When choosing a roof to stand up against hail storms, a few key factors should be accounted for. The first is the thickness, or gauge, of the panel. The second is the tensile strength, which defines how malleable or brittle the metal itself may be. The last factor is the method by which the panel bonds to its neighboring panels. To have a truly hail resistant metal panel, a design must combine all of these factors to create a layer of protection.
When it comes to protecting a roof, the thickness of the metal is a key factor to resisting large-sized hail stones. Bridger Steel recommends a minimum of a 26 gauge steel roofing panel to survive a harsh hail storm. A thicker metal panel will resist punctures and form stronger seams between panels.
When choosing the right roof to protect against a hail storm, it's important to understand your options regarding tensile strength. A higher tensile strength will hold up better to dents and surface damage, but has a higher likelihood of puncturing in the case of massive hail stones. A lower tensile strength will deform and stretch under the largest hail stones, rather than breaking. In more common small to medium sized hail, a lower tensile strength will still deform. Bridger Steel recommends using a higher tensile strength metal, combined with a strong panel that's unlikely to puncture or tear.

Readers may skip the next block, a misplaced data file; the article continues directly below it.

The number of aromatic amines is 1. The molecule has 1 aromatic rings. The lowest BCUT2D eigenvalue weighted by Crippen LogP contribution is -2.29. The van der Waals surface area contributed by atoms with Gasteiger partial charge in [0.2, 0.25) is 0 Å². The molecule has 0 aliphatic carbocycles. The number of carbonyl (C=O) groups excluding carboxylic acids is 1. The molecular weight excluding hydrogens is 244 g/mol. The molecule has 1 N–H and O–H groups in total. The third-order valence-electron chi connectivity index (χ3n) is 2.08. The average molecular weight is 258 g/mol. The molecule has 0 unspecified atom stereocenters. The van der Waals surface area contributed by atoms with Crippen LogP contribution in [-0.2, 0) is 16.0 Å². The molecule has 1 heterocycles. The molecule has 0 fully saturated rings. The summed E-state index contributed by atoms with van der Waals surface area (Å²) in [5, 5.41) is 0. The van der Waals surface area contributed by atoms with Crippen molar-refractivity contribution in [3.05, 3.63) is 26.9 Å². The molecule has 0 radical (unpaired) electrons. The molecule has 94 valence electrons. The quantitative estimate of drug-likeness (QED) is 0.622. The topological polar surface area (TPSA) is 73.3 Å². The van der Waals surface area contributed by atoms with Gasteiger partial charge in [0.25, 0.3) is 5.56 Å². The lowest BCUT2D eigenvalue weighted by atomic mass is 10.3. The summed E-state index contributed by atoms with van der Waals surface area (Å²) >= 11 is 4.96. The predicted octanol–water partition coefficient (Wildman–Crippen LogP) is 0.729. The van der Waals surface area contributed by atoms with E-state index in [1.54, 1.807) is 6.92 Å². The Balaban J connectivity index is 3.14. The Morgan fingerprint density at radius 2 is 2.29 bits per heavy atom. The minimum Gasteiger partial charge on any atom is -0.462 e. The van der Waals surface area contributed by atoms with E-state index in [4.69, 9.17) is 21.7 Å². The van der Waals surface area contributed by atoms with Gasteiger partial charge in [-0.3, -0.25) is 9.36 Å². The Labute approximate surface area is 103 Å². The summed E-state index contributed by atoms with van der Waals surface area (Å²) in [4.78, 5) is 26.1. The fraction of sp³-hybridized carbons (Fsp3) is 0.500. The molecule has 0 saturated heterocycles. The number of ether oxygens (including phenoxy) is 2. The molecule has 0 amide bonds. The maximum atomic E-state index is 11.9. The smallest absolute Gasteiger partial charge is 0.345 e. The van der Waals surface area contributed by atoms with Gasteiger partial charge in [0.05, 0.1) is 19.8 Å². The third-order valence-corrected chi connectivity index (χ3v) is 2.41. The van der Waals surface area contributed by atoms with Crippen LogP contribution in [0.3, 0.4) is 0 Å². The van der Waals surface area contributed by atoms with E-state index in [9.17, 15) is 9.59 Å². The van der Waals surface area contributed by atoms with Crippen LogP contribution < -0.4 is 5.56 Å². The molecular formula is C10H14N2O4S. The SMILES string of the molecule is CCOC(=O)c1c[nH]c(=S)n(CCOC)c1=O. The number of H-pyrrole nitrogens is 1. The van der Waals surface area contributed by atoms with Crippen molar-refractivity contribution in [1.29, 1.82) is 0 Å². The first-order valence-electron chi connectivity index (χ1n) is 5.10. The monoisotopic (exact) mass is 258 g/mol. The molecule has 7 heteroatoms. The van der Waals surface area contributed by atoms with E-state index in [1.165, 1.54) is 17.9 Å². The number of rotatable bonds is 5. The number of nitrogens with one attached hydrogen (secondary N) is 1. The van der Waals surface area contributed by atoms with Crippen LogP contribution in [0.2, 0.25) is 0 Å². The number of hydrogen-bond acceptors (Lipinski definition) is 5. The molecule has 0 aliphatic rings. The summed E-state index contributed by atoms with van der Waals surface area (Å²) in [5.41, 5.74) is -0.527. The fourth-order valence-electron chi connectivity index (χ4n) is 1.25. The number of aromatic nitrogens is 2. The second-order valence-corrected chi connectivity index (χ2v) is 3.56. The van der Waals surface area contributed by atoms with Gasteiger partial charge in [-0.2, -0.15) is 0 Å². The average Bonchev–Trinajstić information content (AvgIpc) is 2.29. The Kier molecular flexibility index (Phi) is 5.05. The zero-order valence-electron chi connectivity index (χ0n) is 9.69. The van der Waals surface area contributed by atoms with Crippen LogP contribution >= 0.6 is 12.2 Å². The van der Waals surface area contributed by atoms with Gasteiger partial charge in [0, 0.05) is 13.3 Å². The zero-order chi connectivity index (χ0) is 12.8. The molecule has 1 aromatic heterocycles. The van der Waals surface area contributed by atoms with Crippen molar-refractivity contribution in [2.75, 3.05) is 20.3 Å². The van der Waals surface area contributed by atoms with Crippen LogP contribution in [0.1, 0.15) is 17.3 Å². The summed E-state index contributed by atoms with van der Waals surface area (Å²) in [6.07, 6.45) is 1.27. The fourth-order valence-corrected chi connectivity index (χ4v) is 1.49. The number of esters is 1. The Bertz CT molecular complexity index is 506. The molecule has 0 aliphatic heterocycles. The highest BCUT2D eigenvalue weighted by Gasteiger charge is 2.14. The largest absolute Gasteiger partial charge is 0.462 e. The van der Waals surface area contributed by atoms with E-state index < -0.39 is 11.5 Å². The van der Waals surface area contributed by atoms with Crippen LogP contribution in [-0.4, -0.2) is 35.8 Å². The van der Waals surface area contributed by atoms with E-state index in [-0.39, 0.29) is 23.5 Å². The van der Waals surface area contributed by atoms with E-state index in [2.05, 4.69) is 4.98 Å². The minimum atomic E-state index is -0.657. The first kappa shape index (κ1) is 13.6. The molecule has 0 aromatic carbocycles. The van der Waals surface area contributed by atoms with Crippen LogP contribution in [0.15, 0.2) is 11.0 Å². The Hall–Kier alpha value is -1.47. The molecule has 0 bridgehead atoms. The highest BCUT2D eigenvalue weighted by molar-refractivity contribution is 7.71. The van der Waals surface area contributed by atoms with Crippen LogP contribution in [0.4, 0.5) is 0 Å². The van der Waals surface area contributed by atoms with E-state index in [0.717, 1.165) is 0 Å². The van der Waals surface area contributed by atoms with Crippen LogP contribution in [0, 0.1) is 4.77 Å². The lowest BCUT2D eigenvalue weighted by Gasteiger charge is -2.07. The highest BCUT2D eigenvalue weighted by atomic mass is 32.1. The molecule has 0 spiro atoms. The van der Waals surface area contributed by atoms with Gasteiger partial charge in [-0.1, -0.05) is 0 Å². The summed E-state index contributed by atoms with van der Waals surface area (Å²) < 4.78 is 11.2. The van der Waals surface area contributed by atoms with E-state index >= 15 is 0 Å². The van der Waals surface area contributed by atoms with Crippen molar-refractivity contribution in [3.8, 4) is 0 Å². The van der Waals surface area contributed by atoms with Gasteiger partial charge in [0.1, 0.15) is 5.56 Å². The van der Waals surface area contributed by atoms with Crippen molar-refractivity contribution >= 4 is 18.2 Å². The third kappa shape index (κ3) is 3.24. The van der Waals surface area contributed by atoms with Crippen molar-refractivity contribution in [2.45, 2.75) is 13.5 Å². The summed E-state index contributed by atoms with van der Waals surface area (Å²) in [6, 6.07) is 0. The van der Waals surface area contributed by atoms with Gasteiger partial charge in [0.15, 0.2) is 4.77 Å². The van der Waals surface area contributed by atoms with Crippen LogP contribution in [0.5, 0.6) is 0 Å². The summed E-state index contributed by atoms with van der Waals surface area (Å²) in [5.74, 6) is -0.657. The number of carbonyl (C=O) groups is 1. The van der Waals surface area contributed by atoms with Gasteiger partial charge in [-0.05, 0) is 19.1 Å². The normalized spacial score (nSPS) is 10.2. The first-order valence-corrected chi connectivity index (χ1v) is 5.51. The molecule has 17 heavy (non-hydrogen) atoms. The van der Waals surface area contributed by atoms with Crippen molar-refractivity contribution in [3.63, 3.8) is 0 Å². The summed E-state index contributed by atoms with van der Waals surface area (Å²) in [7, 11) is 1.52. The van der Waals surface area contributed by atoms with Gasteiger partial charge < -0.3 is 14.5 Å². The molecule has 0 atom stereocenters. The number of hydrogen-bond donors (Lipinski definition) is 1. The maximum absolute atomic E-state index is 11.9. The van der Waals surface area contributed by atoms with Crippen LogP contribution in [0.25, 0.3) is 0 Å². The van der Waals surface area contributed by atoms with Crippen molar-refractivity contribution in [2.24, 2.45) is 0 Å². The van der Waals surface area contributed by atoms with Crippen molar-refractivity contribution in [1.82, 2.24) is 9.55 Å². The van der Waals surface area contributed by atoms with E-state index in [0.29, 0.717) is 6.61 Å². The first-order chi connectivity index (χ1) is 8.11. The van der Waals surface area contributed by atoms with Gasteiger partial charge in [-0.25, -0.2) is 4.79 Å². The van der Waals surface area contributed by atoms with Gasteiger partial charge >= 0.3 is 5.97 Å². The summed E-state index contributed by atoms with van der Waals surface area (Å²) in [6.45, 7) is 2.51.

The last factor in determining a good choice for a hail resistant roof is choosing the type of metal panel itself. In most cases, a corrugated panel is the best option for pure protection. The corrugation helps deflect and hide any deformities that may occur from a hail storm. Bridger Steel recommends our 7/8" Structural Corrugated Panel if this is your chosen option. This is our strongest panel, and alongside obtaining a UL 2218 impact rating, it's also our highest rated panel against wind uplifts (up to 260 mph).
For those interested in a standing seam panel, we would recommend the 2" Structural Mechanical Lock with Striations, double-seamed for added protection. The double-seamed rib will provide the best possible protection from a seamed product. The Striations will help give the panel additional rigidity, and hides smaller imperfections better than a flat design.